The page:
Fig. 4
figure 4

Effect of 100 °C heating on IAV (PR8 strain) infectivity and copy numbers. IAV suspensions were heated with a block incubator for increasing periods of time between 1 and 5 min. IAV infectivity was measured by TCID50 assay using MDCK cells. The copy numbers were measured using LR-RT-qPCR targeting the PA segment. The titers are plotted on the graph and shown as log (TCID50/0.1 mL) (). Assays were performed independently three times with quadruplicate wells per dilution and values represent the mean ± standard error. No CPE was observed after 1 min of heating, and these were defined as 0 (means ‘not detected’) for convenience. The ratios of copy numbers obtained using LR-RT-qPCR and conventional RT-qPCR are also plotted on the graph ( and ▲), respectively. Assays were carried out independently three times with three different lots of the PR8 stocks and plots represent the mean ± standard error and individual values. A broken line indicated the LoD of LR-RT-qPCR. The data indicated in Additional Table 4 (See ‘Additional Tables’)

Fig. 5
figure 5

Effect of 0.12% sodium hypochlorite on IAV (PR8 strain) titers and copy numbers. IAV suspensions were treated with 0.12% sodium hypochlorite for increasing periods between 3 and 10 min. The titers of treated IAVs were determined by TCID50 assay using MDCK cells. The copy numbers of treated IAV were measured by LR-RT-qPCR targeting the PA segment and by conventional RT-qPCR targeting the M segment, respectively. The titers are plotted on the graph and shown as log (TCID50/0.1 mL) (). Assays were carried out independently three times with quadruplicate wells per dilution and values represent the mean ± standard error. After over 3 min treatment, there was no CPE in all conditions. They were defined as 0 (means ‘Not detected’) for convenience. The ratios of copy numbers obtained using LR-RT-qPCR and conventional RT-qPCR are also plotted on the graph ( and ▲), respectively. Assays were performed with three different lots of the PR8 stocks and plots represent the mean ± standard error and individual values. A broken line indicated the LoD of LR-RT-qPCR. The data indicated in Additional Table 5 (See ‘Additional Tables’)

Discussion

It is desirable to evaluate infectious viruses by absolute values for a rapid virus measurement in infectious risk monitoring, i.e., to detect only active viruses. On the other hand, an assessment method confirming the effect of sanitization does not have to be based on the absolute values but is allowed to be just based on the relative values before and after the sanitization to evaluate changes in the infectious risks. Moreover, it is ideal in practical applications that these methods are not influenced by the causes of viral inactivation. Our previous study indicated that infectivity of UV-irradiated IAV can be evaluated using LR-RT-qPCR targeting the PA segment [18]. Thus in this paper, we examined whether our LR-RT-qPCR method can evaluate the effect of heat and chemicals on the infectivity of IAV.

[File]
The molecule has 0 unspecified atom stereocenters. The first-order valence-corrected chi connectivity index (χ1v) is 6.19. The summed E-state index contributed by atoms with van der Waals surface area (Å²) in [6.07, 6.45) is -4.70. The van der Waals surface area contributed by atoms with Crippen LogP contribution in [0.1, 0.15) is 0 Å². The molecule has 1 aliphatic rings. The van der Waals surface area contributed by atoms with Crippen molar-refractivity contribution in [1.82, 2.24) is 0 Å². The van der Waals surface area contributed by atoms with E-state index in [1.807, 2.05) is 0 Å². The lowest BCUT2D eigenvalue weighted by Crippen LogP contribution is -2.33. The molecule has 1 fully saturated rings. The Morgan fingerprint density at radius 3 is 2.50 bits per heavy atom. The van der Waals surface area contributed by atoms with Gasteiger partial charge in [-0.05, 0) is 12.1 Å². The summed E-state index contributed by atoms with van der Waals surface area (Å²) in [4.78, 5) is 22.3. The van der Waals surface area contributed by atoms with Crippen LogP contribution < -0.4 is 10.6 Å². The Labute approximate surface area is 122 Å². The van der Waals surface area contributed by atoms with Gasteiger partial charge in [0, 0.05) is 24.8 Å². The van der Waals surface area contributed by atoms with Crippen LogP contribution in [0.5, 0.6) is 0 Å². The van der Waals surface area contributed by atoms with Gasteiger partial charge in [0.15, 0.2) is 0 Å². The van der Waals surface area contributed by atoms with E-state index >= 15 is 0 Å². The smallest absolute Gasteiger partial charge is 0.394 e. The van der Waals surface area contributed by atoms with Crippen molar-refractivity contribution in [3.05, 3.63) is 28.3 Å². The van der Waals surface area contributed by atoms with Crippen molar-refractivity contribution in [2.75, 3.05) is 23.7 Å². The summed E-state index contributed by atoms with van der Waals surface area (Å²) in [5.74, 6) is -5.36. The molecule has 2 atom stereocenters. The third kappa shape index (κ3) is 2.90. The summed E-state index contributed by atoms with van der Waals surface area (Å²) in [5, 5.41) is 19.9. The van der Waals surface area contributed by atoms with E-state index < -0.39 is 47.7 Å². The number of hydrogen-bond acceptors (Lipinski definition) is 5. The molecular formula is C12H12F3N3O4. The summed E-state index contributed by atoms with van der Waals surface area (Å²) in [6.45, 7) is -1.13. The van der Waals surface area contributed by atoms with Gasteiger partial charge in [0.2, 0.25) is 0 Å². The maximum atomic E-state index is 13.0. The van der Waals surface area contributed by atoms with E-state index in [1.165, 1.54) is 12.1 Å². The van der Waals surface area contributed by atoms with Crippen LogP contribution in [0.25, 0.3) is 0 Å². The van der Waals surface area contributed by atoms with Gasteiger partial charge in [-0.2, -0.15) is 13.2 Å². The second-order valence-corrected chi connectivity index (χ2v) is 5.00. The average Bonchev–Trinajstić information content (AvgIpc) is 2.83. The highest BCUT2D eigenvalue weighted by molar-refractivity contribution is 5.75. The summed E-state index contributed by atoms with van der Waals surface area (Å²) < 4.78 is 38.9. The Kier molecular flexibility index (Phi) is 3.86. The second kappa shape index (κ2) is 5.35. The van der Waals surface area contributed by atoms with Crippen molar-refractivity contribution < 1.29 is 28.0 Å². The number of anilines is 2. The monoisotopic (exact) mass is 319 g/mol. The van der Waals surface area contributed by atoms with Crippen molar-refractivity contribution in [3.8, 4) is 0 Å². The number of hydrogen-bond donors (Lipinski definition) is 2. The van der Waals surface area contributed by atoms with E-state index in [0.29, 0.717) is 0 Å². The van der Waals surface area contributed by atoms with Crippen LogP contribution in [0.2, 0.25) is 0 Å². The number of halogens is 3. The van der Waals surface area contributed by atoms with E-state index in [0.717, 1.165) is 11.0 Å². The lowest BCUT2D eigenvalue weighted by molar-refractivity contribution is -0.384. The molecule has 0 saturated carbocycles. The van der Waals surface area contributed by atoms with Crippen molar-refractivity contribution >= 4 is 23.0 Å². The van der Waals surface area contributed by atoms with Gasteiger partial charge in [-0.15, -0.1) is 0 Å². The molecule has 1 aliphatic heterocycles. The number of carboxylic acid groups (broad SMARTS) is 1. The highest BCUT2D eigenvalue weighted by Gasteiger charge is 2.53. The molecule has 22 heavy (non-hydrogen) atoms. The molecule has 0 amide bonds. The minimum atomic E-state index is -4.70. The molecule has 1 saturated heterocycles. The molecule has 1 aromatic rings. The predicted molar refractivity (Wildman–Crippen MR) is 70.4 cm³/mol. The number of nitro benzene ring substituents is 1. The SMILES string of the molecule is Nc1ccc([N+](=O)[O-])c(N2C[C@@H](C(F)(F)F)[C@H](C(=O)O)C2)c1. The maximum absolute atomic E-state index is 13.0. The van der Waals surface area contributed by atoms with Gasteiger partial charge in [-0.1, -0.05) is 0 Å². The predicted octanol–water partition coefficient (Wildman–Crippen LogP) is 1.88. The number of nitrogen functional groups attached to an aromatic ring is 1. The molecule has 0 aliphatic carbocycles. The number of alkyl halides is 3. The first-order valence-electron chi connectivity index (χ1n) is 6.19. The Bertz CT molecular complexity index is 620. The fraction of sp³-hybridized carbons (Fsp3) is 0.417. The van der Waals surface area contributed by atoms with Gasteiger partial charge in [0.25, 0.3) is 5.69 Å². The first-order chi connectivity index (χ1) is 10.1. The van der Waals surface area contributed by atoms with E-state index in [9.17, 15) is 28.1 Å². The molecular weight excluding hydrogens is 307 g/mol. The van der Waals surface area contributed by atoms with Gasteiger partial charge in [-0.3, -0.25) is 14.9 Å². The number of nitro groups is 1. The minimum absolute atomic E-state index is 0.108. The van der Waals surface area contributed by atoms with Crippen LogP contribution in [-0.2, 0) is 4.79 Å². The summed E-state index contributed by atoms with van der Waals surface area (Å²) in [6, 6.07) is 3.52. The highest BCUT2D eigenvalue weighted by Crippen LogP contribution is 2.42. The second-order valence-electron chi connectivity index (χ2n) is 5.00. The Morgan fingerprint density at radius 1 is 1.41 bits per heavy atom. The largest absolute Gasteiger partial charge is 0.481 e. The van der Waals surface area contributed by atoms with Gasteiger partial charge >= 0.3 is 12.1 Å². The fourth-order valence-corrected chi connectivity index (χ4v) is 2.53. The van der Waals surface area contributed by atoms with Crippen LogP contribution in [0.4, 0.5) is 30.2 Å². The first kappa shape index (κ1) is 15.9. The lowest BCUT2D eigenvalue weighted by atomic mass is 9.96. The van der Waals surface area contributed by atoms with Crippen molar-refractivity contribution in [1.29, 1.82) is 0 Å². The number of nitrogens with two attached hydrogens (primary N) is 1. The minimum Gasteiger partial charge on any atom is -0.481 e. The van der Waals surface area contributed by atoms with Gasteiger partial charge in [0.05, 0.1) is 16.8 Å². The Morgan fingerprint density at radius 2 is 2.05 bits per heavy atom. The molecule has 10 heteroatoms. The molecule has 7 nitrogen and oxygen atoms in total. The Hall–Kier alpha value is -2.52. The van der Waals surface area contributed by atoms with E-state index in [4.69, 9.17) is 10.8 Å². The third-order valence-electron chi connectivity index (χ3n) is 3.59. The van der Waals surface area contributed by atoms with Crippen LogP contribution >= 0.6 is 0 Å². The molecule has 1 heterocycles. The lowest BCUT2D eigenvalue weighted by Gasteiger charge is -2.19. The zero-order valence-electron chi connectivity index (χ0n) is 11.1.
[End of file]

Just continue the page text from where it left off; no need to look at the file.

Table 1 The prediction ability of IAV-infectivity using LR-RT-PCR targeting the PA segment

Table 1 shows the ability of IAV-infectivity evaluation with LR-RT-PCR targeting the PA segment. The copy numbers of IAV (at least Panama and PR8 strains) on the LR-RT-qPCR can evaluate the infectivity of IAV heated at 100 °C by using the cutoff value (= LoD), similar to that of the UV-irradiated IAV [18]. Supplementally, compared with the copy numbers on the LR-RT-qPCR, the copy numbers on the conventional RT-qPCR measurements were not or weakly influenced by the heat-inactivation (See Fig. 4 and ‘Supplementary’). This indicates that LR-RT-qPCR can be applied to infectious risk monitoring at the site where there may be remnants of heat-inactivated IAVs, although a slight modification to shrink the time-gap with TCID50 is desired for practical applications. Approximately 3–4 digit decrease in the copy number of IAV (Figs. 1 and 4), including zero-copy in some wells, was probably caused by thermal denaturation of RNA, such as thermal scission of phosphodiester bonds and thermal denaturation of ribonucleoprotein [21, 27]. However, the loss of IAV infectivity by 1 min of heating (Figs. 1 and 4) might be caused by not only the RNA denaturation but also the denaturation of other proteins, for example, hemagglutinin and neuraminidase [21]. In fact, the 140 μL IAV stocks (8 HA/50 μL before heating) with heating 1 min or over 3 min showed hemagglutination negative (< 2 HA/50 μL) in the hemagglutination assay. Therefore, the infectivity of IAV heated for 1 min or 3 min was lost even though LR-RT-qPCR detected the IAV genomes of not negligible copy numbers.

In the case of the treatment with 0.12% sodium hypochlorite, the effect of the sanitization was evaluated by comparing copy numbers before and after the treatments (Table 1). This indicates that LR-RT-qPCR can be applied to confirm the effect of sanitization using sodium hypochlorite. The 90% decrease in the copy number of IAV on the LR-RT-qPCR (Figs. 2 and 5) was probably caused by RNA degradation by the strong oxidizing power of sodium hypochlorite [28, 29]. However, the loss of IAV infectivity after 10 min of treatment (Fig. 2) might be caused by not only the RNA degradation but also the denaturation of viral proteins [20]. In fact, the infectivity of IAV (PR8 strain) treated for 3 min was lost despite the copy number ratio of PR8 stocks on the LR-RT-qPCR and conventional RT-qPCR showed approximately 15 and 65% (Fig. 5), respectively.